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Florida Man Continues to Invoke ‘Stand Your Ground’ and President Bush to Dismiss Murder Case

Two years ago we brought you the story of Florida resident William T. Woodward, who after being accused of shooting three men, killing two of them, cited the state’s “stand your ground” laws and the “Bush Doctrine” of pre-emptive force as justifications for his actions. Well, this week, his court hearings began.

The 46-year-old Titusville, Fla., resident reportedly snuck up on three of his male neighbors during a Labor Day party and fired rounds at them. Since then, Woodward and his attorneys have deemed the assault a pre-emptive response to “imminent threats” from the neighbors, as they were allegedly harassing Woodward and his family.

WKMG Orlando has more details from Monday’s “Stand Your Ground” hearing:

Defense attorney Robert Berry described in great detail Monday morning all the alleged harassment and petty vengeances suffered by his client, William Woodward, 46, including lewd sexual comments aimed at his daughter.

“But that is not why he shot them,” Berry said.

Instead, he said Woodward waited until three shooting victims said they were going to “get him, and “end this,” before he took action.

Woodward is accused of shooting and killing Gary Lee Hembree and Roger Picior and wounding Bruce Timothy Blake on Sept. 3, 2012.

His attorneys showed hours of home surveillance video to the judge Monday afternoon. They claim it shows Hembree, Picior and their families yelling obscenities and taunting the Woodward family.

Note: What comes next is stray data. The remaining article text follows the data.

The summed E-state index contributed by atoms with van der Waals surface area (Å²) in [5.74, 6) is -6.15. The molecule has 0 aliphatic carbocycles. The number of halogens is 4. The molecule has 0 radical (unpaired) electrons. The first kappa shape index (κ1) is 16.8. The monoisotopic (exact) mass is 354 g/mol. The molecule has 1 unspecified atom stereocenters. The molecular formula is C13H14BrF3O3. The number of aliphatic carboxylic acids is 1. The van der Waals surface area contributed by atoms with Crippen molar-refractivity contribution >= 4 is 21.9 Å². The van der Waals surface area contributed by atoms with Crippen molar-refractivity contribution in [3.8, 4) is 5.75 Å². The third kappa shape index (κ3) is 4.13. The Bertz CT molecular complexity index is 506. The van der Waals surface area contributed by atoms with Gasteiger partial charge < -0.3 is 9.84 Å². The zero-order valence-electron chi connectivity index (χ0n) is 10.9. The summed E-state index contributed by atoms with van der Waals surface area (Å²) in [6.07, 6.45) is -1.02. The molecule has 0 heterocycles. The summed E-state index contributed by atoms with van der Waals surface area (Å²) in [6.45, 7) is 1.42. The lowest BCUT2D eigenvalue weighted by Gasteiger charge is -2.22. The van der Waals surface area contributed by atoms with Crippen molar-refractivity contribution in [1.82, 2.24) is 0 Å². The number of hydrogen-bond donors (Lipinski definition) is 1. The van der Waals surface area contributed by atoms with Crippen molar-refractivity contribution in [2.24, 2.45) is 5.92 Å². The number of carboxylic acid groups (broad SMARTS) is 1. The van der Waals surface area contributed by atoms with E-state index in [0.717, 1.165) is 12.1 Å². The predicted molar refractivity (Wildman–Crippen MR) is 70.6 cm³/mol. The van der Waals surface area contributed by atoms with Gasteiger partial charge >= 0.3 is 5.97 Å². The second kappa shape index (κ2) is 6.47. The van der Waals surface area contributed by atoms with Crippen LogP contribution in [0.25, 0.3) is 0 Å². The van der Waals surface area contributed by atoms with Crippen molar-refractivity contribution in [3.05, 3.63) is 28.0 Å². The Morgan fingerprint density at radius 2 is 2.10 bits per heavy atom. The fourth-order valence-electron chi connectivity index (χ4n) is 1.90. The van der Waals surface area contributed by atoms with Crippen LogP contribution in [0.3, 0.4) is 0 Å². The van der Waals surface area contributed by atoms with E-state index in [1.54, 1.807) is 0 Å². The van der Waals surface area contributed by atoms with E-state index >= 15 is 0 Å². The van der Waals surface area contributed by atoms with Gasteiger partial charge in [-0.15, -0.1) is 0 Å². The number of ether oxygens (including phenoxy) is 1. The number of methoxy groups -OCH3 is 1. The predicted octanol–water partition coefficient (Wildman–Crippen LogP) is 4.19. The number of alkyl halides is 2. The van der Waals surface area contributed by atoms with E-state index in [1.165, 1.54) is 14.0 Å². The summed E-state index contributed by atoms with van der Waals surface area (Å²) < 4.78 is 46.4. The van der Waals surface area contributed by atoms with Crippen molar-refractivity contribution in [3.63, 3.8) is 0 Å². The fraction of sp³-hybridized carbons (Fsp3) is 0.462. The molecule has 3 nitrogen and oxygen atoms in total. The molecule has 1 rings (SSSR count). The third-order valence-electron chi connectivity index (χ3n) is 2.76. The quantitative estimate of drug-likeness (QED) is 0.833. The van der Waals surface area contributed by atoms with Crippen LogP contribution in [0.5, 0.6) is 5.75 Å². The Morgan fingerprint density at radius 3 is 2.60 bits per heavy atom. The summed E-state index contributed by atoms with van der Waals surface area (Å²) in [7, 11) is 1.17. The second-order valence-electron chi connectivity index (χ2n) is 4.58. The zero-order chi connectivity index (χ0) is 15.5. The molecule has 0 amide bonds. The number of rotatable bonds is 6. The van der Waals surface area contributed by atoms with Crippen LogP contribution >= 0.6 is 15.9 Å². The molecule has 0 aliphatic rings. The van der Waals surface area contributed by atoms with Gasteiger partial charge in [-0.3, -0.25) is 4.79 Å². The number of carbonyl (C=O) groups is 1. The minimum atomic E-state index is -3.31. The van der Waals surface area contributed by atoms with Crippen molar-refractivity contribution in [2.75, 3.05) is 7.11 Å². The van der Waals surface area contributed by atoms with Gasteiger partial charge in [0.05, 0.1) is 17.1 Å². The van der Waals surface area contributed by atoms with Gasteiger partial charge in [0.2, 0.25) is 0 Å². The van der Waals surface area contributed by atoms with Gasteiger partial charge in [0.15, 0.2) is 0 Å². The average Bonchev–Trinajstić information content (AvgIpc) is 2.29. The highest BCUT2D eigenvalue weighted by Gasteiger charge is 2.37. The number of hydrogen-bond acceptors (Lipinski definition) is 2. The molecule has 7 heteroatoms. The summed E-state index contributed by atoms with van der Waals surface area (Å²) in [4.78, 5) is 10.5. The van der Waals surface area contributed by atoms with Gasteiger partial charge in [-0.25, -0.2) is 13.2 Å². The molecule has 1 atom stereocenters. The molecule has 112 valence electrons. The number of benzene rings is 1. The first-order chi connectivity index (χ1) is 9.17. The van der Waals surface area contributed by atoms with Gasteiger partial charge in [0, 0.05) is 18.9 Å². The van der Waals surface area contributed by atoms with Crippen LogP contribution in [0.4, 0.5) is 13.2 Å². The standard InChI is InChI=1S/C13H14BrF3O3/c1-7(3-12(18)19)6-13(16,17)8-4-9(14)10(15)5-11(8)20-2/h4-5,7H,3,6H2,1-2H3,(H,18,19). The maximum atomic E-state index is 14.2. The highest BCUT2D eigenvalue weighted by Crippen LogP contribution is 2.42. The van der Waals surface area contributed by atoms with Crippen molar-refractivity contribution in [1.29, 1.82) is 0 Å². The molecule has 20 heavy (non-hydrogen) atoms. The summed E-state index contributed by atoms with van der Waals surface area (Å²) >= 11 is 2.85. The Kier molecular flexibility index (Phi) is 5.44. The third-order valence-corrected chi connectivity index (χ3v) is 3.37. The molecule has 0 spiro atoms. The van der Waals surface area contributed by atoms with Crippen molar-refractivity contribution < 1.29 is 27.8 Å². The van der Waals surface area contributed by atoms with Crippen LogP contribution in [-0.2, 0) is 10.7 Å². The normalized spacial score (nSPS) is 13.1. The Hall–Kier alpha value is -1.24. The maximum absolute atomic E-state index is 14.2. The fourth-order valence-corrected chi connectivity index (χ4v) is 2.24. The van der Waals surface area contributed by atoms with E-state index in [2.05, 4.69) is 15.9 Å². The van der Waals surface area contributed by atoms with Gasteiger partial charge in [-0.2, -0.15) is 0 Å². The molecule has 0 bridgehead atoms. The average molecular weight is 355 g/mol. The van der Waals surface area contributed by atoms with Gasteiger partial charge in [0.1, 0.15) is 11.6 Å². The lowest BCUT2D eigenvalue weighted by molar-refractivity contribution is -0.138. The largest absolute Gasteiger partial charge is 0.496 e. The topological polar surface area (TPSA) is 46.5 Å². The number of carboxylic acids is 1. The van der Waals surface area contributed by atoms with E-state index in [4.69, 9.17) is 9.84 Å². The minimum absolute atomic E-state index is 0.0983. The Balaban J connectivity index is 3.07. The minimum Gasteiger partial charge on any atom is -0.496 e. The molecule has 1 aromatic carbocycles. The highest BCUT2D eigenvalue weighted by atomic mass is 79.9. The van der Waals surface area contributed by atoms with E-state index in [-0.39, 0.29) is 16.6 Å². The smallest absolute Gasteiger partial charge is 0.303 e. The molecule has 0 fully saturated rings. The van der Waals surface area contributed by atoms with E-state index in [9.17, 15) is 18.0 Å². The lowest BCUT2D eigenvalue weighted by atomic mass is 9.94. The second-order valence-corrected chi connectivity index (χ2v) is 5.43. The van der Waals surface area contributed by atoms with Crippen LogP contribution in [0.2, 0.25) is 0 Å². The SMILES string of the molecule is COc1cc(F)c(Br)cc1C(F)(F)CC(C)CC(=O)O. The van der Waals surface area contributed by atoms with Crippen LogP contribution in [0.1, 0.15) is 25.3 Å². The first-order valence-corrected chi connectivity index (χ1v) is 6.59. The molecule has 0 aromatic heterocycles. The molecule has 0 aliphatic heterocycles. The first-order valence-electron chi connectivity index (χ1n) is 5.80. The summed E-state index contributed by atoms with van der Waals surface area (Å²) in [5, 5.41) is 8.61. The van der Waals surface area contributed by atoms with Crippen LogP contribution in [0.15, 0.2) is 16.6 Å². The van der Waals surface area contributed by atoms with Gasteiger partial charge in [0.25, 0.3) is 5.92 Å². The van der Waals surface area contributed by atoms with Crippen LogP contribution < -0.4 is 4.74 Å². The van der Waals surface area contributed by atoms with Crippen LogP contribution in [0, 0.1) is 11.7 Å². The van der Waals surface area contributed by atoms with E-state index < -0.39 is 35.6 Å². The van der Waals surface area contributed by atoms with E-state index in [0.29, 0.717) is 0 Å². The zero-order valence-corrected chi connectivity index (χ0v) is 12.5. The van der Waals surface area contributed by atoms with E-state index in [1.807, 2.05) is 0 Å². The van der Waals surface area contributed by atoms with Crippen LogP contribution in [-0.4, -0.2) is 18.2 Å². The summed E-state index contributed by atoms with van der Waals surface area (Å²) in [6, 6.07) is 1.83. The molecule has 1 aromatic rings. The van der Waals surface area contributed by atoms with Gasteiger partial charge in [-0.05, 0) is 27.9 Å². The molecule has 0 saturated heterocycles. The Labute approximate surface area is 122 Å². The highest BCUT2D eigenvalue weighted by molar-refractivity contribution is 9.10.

While the court decides whether Woodward can use the “stand your ground” defense under Florida law, he faces two charges of first-degree murder and one charge of attempted first-degree murder. The prosecuting attorney obviously takes issue with Woodward’s claim of “stand your ground” defense, according to Florida Today:

Prosecutor Gary Beatty stressed that none of the shooting victims were armed and even though he described the behavior of the victims as disgusting, he said it gave the defendant no right to leave his property and go and kill them.

“Why didn’t he just call the police?” Beatty asked. “Does the ‘stand your ground’ defense extend to this? If so, where does it extend?” Beatty asked.

Woodward is an Operation Desert Storm veteran who, according to his family, suffers from post-traumatic stress disorder.

Watch a report on the case below, via WKMG:

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